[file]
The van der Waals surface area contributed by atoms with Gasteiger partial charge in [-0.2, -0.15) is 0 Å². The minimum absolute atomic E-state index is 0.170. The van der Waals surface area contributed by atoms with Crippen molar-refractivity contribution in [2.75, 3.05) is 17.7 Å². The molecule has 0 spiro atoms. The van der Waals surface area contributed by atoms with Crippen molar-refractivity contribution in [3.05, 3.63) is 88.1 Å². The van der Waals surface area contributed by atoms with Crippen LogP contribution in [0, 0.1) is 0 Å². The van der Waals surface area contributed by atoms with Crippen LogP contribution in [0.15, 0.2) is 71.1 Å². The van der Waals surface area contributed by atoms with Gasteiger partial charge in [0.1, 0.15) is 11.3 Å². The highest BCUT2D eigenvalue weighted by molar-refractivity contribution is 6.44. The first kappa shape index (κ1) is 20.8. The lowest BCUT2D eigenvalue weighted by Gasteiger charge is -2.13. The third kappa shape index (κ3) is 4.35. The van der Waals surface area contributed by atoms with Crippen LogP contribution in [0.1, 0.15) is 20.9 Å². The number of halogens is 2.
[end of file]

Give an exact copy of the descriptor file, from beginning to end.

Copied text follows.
The van der Waals surface area contributed by atoms with Gasteiger partial charge in [-0.2, -0.15) is 0 Å². The minimum absolute atomic E-state index is 0.170. The van der Waals surface area contributed by atoms with Crippen molar-refractivity contribution in [2.75, 3.05) is 17.7 Å². The molecule has 0 spiro atoms. The van der Waals surface area contributed by atoms with Crippen molar-refractivity contribution in [3.05, 3.63) is 88.1 Å². The van der Waals surface area contributed by atoms with Crippen LogP contribution in [0, 0.1) is 0 Å². The van der Waals surface area contributed by atoms with Crippen LogP contribution in [0.15, 0.2) is 71.1 Å². The van der Waals surface area contributed by atoms with Gasteiger partial charge in [0.1, 0.15) is 11.3 Å². The highest BCUT2D eigenvalue weighted by molar-refractivity contribution is 6.44. The first kappa shape index (κ1) is 20.8. The lowest BCUT2D eigenvalue weighted by Gasteiger charge is -2.13. The third kappa shape index (κ3) is 4.35. The van der Waals surface area contributed by atoms with Crippen LogP contribution in [0.1, 0.15) is 20.9 Å². The number of halogens is 2.